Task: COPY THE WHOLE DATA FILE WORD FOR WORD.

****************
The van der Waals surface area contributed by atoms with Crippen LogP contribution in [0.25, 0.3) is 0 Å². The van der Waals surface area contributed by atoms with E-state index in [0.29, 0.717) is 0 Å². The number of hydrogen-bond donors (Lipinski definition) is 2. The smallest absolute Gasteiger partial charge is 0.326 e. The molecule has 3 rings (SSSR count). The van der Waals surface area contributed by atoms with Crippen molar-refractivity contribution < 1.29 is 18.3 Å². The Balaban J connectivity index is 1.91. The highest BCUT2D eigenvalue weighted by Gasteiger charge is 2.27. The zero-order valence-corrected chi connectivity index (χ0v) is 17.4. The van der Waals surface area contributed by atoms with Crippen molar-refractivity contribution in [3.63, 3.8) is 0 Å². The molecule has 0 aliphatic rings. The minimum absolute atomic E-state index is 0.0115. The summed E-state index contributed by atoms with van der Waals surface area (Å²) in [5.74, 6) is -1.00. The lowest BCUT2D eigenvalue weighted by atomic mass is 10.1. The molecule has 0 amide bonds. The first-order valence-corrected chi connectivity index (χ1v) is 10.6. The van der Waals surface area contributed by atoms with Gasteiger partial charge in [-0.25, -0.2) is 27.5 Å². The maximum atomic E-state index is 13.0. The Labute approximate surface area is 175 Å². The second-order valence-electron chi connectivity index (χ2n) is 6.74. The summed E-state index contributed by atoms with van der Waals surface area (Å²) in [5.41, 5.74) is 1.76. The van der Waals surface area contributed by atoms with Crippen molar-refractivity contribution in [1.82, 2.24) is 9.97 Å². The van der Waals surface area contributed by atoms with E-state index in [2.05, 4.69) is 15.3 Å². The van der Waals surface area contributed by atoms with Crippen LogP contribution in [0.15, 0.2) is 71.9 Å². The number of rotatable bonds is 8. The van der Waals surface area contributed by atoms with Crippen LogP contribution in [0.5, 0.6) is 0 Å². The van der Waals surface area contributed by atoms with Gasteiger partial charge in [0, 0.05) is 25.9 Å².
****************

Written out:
The van der Waals surface area contributed by atoms with Crippen LogP contribution in [0.25, 0.3) is 0 Å². The van der Waals surface area contributed by atoms with E-state index in [0.29, 0.717) is 0 Å². The number of hydrogen-bond donors (Lipinski definition) is 2. The smallest absolute Gasteiger partial charge is 0.326 e. The molecule has 3 rings (SSSR count). The van der Waals surface area contributed by atoms with Crippen molar-refractivity contribution < 1.29 is 18.3 Å². The Balaban J connectivity index is 1.91. The highest BCUT2D eigenvalue weighted by Gasteiger charge is 2.27. The zero-order valence-corrected chi connectivity index (χ0v) is 17.4. The van der Waals surface area contributed by atoms with Crippen molar-refractivity contribution in [3.63, 3.8) is 0 Å². The molecule has 0 aliphatic rings. The minimum absolute atomic E-state index is 0.0115. The summed E-state index contributed by atoms with van der Waals surface area (Å²) in [5.74, 6) is -1.00. The lowest BCUT2D eigenvalue weighted by atomic mass is 10.1. The molecule has 0 amide bonds. The first-order valence-corrected chi connectivity index (χ1v) is 10.6. The van der Waals surface area contributed by atoms with Gasteiger partial charge in [-0.25, -0.2) is 27.5 Å². The maximum atomic E-state index is 13.0. The Labute approximate surface area is 175 Å². The second-order valence-electron chi connectivity index (χ2n) is 6.74. The summed E-state index contributed by atoms with van der Waals surface area (Å²) in [5.41, 5.74) is 1.76. The van der Waals surface area contributed by atoms with Crippen molar-refractivity contribution in [1.82, 2.24) is 9.97 Å². The van der Waals surface area contributed by atoms with E-state index in [2.05, 4.69) is 15.3 Å². The van der Waals surface area contributed by atoms with Crippen LogP contribution in [0.15, 0.2) is 71.9 Å². The number of rotatable bonds is 8. The van der Waals surface area contributed by atoms with Crippen LogP contribution in [0.5, 0.6) is 0 Å². The van der Waals surface area contributed by atoms with Gasteiger partial charge in [0, 0.05) is 25.9 Å².